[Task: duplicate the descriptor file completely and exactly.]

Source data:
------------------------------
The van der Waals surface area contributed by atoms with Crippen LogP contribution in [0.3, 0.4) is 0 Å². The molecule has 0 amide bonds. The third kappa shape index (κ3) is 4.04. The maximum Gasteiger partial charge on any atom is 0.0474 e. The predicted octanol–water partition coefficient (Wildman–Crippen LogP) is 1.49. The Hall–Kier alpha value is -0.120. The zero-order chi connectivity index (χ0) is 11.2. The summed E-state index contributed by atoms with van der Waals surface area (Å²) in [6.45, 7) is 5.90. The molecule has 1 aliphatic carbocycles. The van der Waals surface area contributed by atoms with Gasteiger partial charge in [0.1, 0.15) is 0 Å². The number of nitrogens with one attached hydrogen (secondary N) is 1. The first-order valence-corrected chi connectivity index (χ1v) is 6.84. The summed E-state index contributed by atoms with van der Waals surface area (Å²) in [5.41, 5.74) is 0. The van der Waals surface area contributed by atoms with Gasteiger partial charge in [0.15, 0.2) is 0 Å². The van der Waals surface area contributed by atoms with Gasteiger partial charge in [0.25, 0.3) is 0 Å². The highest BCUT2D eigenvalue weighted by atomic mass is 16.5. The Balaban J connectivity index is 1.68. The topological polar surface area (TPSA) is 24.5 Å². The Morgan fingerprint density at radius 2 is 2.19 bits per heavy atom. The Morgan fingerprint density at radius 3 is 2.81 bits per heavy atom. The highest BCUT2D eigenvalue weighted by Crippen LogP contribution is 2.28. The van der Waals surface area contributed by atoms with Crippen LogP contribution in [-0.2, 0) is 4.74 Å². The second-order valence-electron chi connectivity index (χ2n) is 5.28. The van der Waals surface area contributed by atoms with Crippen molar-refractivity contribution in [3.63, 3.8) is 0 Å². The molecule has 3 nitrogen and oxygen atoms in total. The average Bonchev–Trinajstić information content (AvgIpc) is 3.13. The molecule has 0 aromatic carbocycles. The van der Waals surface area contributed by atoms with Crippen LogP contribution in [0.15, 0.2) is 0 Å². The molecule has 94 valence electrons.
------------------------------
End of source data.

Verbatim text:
The van der Waals surface area contributed by atoms with Crippen LogP contribution in [0.3, 0.4) is 0 Å². The molecule has 0 amide bonds. The third kappa shape index (κ3) is 4.04. The maximum Gasteiger partial charge on any atom is 0.0474 e. The predicted octanol–water partition coefficient (Wildman–Crippen LogP) is 1.49. The Hall–Kier alpha value is -0.120. The zero-order chi connectivity index (χ0) is 11.2. The summed E-state index contributed by atoms with van der Waals surface area (Å²) in [6.45, 7) is 5.90. The molecule has 1 aliphatic carbocycles. The van der Waals surface area contributed by atoms with Gasteiger partial charge in [0.1, 0.15) is 0 Å². The number of nitrogens with one attached hydrogen (secondary N) is 1. The first-order valence-corrected chi connectivity index (χ1v) is 6.84. The summed E-state index contributed by atoms with van der Waals surface area (Å²) in [5.41, 5.74) is 0. The van der Waals surface area contributed by atoms with Gasteiger partial charge in [0.15, 0.2) is 0 Å². The van der Waals surface area contributed by atoms with Gasteiger partial charge in [0.25, 0.3) is 0 Å². The highest BCUT2D eigenvalue weighted by atomic mass is 16.5. The Balaban J connectivity index is 1.68. The topological polar surface area (TPSA) is 24.5 Å². The Morgan fingerprint density at radius 2 is 2.19 bits per heavy atom. The Morgan fingerprint density at radius 3 is 2.81 bits per heavy atom. The highest BCUT2D eigenvalue weighted by Crippen LogP contribution is 2.28. The van der Waals surface area contributed by atoms with Crippen LogP contribution in [-0.2, 0) is 4.74 Å². The second-order valence-electron chi connectivity index (χ2n) is 5.28. The van der Waals surface area contributed by atoms with Crippen molar-refractivity contribution in [3.63, 3.8) is 0 Å². The molecule has 3 nitrogen and oxygen atoms in total. The average Bonchev–Trinajstić information content (AvgIpc) is 3.13. The molecule has 0 aromatic carbocycles. The van der Waals surface area contributed by atoms with Crippen LogP contribution in [0.15, 0.2) is 0 Å². The molecule has 94 valence electrons.